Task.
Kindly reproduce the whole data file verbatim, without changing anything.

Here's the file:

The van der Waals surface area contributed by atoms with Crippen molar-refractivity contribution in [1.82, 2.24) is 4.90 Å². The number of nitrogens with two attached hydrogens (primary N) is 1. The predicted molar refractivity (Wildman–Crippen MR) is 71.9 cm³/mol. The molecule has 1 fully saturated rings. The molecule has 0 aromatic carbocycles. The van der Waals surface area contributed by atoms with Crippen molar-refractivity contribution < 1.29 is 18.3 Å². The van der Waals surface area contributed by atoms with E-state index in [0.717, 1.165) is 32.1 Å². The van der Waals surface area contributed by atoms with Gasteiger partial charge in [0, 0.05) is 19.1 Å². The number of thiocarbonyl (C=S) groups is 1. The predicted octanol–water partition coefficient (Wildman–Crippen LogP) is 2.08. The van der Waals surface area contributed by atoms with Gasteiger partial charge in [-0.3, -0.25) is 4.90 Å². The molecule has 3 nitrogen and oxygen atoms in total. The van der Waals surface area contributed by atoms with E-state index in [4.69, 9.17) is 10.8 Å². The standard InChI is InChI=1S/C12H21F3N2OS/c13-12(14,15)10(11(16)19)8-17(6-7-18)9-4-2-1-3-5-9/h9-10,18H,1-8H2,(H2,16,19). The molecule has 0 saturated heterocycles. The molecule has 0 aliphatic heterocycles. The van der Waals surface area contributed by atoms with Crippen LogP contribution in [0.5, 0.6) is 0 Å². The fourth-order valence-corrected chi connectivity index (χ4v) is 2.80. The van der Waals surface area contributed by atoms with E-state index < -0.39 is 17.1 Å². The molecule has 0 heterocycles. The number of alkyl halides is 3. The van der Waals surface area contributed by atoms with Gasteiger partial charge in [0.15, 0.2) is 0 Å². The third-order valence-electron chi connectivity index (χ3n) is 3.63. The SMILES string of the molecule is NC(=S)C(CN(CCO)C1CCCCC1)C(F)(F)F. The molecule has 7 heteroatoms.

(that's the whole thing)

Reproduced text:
The van der Waals surface area contributed by atoms with Crippen molar-refractivity contribution in [1.82, 2.24) is 4.90 Å². The number of nitrogens with two attached hydrogens (primary N) is 1. The predicted molar refractivity (Wildman–Crippen MR) is 71.9 cm³/mol. The molecule has 1 fully saturated rings. The molecule has 0 aromatic carbocycles. The van der Waals surface area contributed by atoms with Crippen molar-refractivity contribution < 1.29 is 18.3 Å². The van der Waals surface area contributed by atoms with E-state index in [0.717, 1.165) is 32.1 Å². The van der Waals surface area contributed by atoms with Gasteiger partial charge in [0, 0.05) is 19.1 Å². The number of thiocarbonyl (C=S) groups is 1. The predicted octanol–water partition coefficient (Wildman–Crippen LogP) is 2.08. The van der Waals surface area contributed by atoms with Gasteiger partial charge in [-0.3, -0.25) is 4.90 Å². The molecule has 3 nitrogen and oxygen atoms in total. The van der Waals surface area contributed by atoms with E-state index in [4.69, 9.17) is 10.8 Å². The standard InChI is InChI=1S/C12H21F3N2OS/c13-12(14,15)10(11(16)19)8-17(6-7-18)9-4-2-1-3-5-9/h9-10,18H,1-8H2,(H2,16,19). The molecule has 0 saturated heterocycles. The molecule has 0 aliphatic heterocycles. The van der Waals surface area contributed by atoms with Crippen LogP contribution in [0.5, 0.6) is 0 Å². The fourth-order valence-corrected chi connectivity index (χ4v) is 2.80. The van der Waals surface area contributed by atoms with E-state index < -0.39 is 17.1 Å². The molecule has 0 heterocycles. The number of alkyl halides is 3. The van der Waals surface area contributed by atoms with Gasteiger partial charge in [0.15, 0.2) is 0 Å². The third-order valence-electron chi connectivity index (χ3n) is 3.63. The SMILES string of the molecule is NC(=S)C(CN(CCO)C1CCCCC1)C(F)(F)F. The molecule has 7 heteroatoms.